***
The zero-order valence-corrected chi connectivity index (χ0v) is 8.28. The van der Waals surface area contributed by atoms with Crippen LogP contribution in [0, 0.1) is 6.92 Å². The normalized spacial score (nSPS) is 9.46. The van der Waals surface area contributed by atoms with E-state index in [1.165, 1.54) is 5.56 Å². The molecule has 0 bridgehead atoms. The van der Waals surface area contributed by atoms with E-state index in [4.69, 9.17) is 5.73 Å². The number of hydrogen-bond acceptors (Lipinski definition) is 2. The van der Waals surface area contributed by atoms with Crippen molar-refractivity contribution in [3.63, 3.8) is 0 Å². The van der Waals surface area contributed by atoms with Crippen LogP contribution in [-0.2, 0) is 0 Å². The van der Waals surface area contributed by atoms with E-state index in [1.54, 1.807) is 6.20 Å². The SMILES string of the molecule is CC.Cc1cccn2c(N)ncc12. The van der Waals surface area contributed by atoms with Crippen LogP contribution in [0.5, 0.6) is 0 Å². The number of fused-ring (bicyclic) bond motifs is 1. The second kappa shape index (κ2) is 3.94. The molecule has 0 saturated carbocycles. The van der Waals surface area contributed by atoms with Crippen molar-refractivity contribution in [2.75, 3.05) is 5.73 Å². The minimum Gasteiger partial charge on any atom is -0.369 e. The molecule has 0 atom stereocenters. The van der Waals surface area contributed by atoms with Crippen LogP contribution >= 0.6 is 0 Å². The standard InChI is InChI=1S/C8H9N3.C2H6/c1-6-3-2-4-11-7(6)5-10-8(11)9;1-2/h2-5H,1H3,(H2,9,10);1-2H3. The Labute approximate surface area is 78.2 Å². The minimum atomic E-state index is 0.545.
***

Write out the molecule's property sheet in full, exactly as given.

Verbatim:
The zero-order valence-corrected chi connectivity index (χ0v) is 8.28. The van der Waals surface area contributed by atoms with Crippen LogP contribution in [0, 0.1) is 6.92 Å². The normalized spacial score (nSPS) is 9.46. The van der Waals surface area contributed by atoms with E-state index in [1.165, 1.54) is 5.56 Å². The molecule has 0 bridgehead atoms. The van der Waals surface area contributed by atoms with E-state index in [4.69, 9.17) is 5.73 Å². The number of hydrogen-bond acceptors (Lipinski definition) is 2. The van der Waals surface area contributed by atoms with Crippen molar-refractivity contribution in [3.63, 3.8) is 0 Å². The van der Waals surface area contributed by atoms with Crippen LogP contribution in [-0.2, 0) is 0 Å². The van der Waals surface area contributed by atoms with E-state index in [1.54, 1.807) is 6.20 Å². The SMILES string of the molecule is CC.Cc1cccn2c(N)ncc12. The van der Waals surface area contributed by atoms with Crippen LogP contribution in [0.5, 0.6) is 0 Å². The number of fused-ring (bicyclic) bond motifs is 1. The second kappa shape index (κ2) is 3.94. The molecule has 0 saturated carbocycles. The van der Waals surface area contributed by atoms with Crippen molar-refractivity contribution in [2.75, 3.05) is 5.73 Å². The minimum Gasteiger partial charge on any atom is -0.369 e. The molecule has 0 atom stereocenters. The van der Waals surface area contributed by atoms with Crippen LogP contribution >= 0.6 is 0 Å². The standard InChI is InChI=1S/C8H9N3.C2H6/c1-6-3-2-4-11-7(6)5-10-8(11)9;1-2/h2-5H,1H3,(H2,9,10);1-2H3. The Labute approximate surface area is 78.2 Å². The minimum atomic E-state index is 0.545.